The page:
Three important developments this week!
Zac Goldsmith was much closer to his uncle Edward than to his more famous father, Sir Jimmy.
Teddy and I worked together briefly in the early days of what became the Green Party. He was inspirational. ‘Blueprint for Survival’, which he co-authored, was a seminal influence for me. He had a firm grasp of ecological realities, and ‘Blueprint’ was a bold attempt to offer a way to avoid the fate threatened by the MIT ‘Limits to Growth ‘ study.
But although Teddy’s insights remain central to my own world view, he did not like my own prediction, which unfortunately proved correct, that the Green Party would become an extremely socialist party. My basic reason for believing this was that even the planned ‘soft landing’ necessary to prevent the ecological crash predicted by ‘Limits’, though much less disastrous, would still entail drastic redistribution.
A theme central to Teddy Goldsmith’s world view was that we would do well to learn from the wisdom of so-called primitive tribes who had mastered the art of living sustainably within limited resources and technology. A globalised world, for all its achievements, has yet to learn this lesson.
Teddy rejected my view because notions such as ‘left’ and ‘right’ were unknown to hunter gatherer societies. They all used social control to ensure ecological sustainability, but not necessarily in ways which armchair libertarians would approve of. Consequently, he was often labelled a ‘right winger’, but this is far too simplistic a dismissal.
But what has all this to do with Zac Goldsmith, who has just resigned as an MP, only to fight a by-election as an Independent unopposed by the Conservatives, on the grounds that he disapproves of the decision to approve the go-ahead of a third runway at Heathrow.
After Teddy died in 2009, Zac seems to have lost his way. I note that several regulars have already looked at the page on this blog ‘An open Letter to Zac Goldsmith’. My opinion of him went down even before the London Mayoral election, as two subsequent blog posts indicate. As well as guaranteeing sustainability through social control ‘primitive’ societies all found some way of ensuring no one starved, but again, not always in ways modern societies could accept. On Tikopia, for example, even ruthless infanticide failed to prevent a war every third or fourth generation to bring back population to a sustainable level. If Edward missed this, it was unlikely that Zac would work out for himself that redistribution was necessary, and that the Citizens’ Basic Income was a way of enabling the better off to accept that emotionally.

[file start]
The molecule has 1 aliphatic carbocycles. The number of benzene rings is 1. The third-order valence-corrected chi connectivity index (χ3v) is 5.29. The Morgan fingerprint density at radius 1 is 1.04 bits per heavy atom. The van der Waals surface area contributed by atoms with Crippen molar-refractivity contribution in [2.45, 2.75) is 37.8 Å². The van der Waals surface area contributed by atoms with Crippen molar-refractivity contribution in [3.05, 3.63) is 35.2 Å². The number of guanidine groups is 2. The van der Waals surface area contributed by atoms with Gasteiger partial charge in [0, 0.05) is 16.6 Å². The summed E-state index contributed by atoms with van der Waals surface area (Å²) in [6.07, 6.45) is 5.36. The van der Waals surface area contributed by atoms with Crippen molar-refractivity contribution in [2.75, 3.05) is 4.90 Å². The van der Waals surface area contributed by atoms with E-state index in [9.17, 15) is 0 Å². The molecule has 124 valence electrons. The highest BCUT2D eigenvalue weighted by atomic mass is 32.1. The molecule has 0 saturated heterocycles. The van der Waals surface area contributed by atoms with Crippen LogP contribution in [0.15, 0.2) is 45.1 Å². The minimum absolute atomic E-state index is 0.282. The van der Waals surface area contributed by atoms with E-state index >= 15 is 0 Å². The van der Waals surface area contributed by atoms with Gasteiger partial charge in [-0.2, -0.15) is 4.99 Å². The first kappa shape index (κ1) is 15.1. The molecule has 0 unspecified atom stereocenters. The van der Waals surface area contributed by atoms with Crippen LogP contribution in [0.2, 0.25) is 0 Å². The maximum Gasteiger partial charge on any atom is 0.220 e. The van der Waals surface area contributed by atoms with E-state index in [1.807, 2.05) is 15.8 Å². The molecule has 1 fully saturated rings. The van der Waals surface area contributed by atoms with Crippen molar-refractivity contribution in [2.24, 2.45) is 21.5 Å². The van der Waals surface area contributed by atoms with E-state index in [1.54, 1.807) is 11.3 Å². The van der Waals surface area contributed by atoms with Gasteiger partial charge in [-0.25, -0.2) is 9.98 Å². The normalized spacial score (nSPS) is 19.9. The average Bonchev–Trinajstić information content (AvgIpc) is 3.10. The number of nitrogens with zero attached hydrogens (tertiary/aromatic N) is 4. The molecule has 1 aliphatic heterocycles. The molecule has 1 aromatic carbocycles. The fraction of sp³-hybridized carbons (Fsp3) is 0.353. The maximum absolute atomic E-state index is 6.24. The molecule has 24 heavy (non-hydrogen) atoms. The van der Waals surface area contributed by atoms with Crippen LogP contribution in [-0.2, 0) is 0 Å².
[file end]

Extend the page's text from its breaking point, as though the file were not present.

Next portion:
Much as I too disapprove of the Heathrow extension, to see this as a ‘last straw’ is odd. The entire government record on the environment since 2010 would have had Edward Goldsmith screaming blue murder. Where was Zac when Caroline Lucas got arrested for opposing fracking at Balcombe? Did he never read ‘Blueprint’?
To choose this issue is strange because his Lib Dem opponent is already an opponent of the runway. The real issue is whose environmental credentials are the firmest? This is where the Green Party could have seized the opportunity if it had remained on the course which Teddy Goldsmith and I envisaged in the mid 1970s. Zac Increased his majority in the 2015 General Election. Did this mean that the electorate believed Zac was out of step with his party’s abysmal environmental record? Both Zac and the Lib Dems can be exposed as shallow at best in their interpretation of wider ecological realities, but the Green Party has left it rather late to assert that this was its original raison d’être.
. . . . .
But it is not all bad news. Last Thursday, 27th October, Caroline Lucas gave the annual Olof Palme memorial Lecture. In the course of this she not only stressed the importance of the Citizens’ Basic Income, but even mentioned me in that context!
This an extremely heartening development for me. Ever since Caroline was first elected in 2010, she has insisted that she would not raise the subject until she was provided with details of how it would work. She is well aware that my exposition of the Basic Income principle is quite radical as compared with the Green Party’s current policy, or the Citizens Income Trust version. A welcome sea change indeed.
. . . . .
A London Employment Tribunal has just declared that UBER drivers are employees, not self employed. Against the present backdrop this is absolutely right. UBER have already said they will appeal, but the ride hailing app’s viability depends on its ability to bypass the minimum wage and providing basics such as paid holidays and rest breaks. They are not responsible for insurance.
The ruling has implications for the whole ‘gig’ economy, not just the 40,000 UBER drivers. But this cannot be separated from the benefit sanctions régime. As I have already explained in previous blog posts, Zero hours contracts only became toxic on a precise date in October 2012. One overlooked factor is that the sanctions régime drives large numbers to attempt to become ‘self employed’, so that the ‘market’ for their services becomes glutted.
The Citizens’ Basic Income is not a panacea, but it would transform this particular issue. Whether regulation of some aspects would still be necessary is something which can be worked out in due course, but freed from the compulsion of benefit sanctions, UBER would suddenly find itself short of drivers. It might even have to tempt them back by offering some of the ‘perks’ that used to be a normal part of working life.